Once upon a time I lived in the belly of a beastly ferry going from Brindisi, Italy, to Athens, Greece. On this overnight trip there were no seats, just hard wooden benches. There was no food served and nowhere to buy any. Jammed into this cramped, airless hold in the bottom of the ship was an army of Greek farmers and peasants, along with their unwashed children and wives. They also brought their chickens, goats, and sheep. I don’t know where the smell originated — the humans or the animals, but I tried my best not to breathe for the entire journey.
I paid the lowest fair possible to get to my destination. Basically, I got what I deserved for my paltry fee. As a college-aged student I couldn’t afford much more and was used to living like a vagabond. When you’re young and having an adventure called life, dignity is not your top priority. Getting where you want to go takes precedence. Being treated like shit – or pee – seems to come with the territory.
Today we have news that Ryanair plans to start charging its customers to pee and poop in their lavatories. Many consumer comments about this story suggest that Ryan’s executives must be batty to consider such a thing. I beg to differ. They are being quite wise, assuming the end-game is an increase in net revenues. They know that the young, huddled masses will gladly pay the fee or “hold it in” in order to get a lower fair. So what if they suffer the indignity of having to pay to pee — the main thing is that they will get where they are going as cheaply as possible.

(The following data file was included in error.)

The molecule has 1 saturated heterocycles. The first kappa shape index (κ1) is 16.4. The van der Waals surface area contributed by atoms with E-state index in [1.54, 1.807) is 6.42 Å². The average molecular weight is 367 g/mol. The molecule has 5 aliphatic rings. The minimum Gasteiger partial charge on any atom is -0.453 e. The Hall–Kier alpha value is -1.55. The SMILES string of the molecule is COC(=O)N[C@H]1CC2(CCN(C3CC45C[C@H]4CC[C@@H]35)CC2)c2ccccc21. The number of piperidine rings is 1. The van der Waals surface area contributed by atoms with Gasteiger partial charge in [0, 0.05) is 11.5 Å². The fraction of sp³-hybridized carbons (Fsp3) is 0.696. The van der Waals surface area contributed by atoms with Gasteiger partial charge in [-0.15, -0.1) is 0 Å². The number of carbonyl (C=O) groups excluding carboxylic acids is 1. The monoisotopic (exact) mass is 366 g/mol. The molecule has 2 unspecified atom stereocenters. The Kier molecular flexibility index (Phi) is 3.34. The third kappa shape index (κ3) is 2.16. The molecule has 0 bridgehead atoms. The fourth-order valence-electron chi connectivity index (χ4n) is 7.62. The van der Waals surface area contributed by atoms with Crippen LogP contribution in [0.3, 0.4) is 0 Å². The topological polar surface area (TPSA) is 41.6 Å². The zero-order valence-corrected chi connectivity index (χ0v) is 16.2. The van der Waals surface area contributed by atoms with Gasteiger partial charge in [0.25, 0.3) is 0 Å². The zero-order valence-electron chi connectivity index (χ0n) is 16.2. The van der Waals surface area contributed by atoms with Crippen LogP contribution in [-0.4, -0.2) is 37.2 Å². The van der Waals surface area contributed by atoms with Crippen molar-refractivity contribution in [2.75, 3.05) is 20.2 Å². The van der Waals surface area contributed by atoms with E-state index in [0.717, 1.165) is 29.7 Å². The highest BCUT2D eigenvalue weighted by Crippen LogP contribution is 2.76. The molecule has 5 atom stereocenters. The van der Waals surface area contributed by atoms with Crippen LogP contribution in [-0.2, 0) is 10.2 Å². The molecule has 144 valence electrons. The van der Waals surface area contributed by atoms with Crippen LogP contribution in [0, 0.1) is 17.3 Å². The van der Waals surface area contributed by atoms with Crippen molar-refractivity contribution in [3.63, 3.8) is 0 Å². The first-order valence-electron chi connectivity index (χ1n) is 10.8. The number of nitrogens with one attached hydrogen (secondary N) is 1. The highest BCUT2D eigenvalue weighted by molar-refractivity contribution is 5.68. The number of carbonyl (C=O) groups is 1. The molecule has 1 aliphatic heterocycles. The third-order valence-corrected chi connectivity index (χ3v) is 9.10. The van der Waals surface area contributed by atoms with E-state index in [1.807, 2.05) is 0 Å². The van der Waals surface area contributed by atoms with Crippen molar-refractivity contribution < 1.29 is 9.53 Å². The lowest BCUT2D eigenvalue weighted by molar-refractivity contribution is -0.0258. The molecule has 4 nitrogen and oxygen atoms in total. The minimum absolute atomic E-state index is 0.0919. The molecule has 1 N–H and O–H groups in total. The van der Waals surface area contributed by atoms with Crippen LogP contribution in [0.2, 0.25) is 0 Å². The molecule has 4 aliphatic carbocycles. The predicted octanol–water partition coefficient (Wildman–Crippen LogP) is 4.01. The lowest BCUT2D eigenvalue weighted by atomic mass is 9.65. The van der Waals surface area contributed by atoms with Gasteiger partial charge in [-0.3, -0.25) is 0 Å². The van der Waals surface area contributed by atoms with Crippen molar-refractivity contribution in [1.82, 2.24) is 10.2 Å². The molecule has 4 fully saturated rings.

As consumers we can demand more and pay more, or we can expect less and pay less. The strategy of reducing prices and removing “frills” works very nicely for Wal-Mart and it is working for the discount airlines. And airlines are not the first to go fee-crazy. Our demand for lower prices has been squeezing margins in many industries — just think of the banking industry and the avalanche of fees they now charge for things that used to be free like cashiers checks, notary signatures, counting your change. Given the expectations of investors for a reasonable return on their investment, we shouldn’t be surprised when we force them to cut prices and then have to ante up when we want a little more service.
If we were smarter consumers – or fussier or wealthier – such fees would never be considered by the sadistic marketers who impose them. Of course, the question, inevitably, is what is a “frill” and what is a core service? If you think you should have the right to pee in an airliner without paying extra, then hang out with a better class of consumers.
Or bring an empty Big Gulp container on-board (that is, if you can get it by the TSA).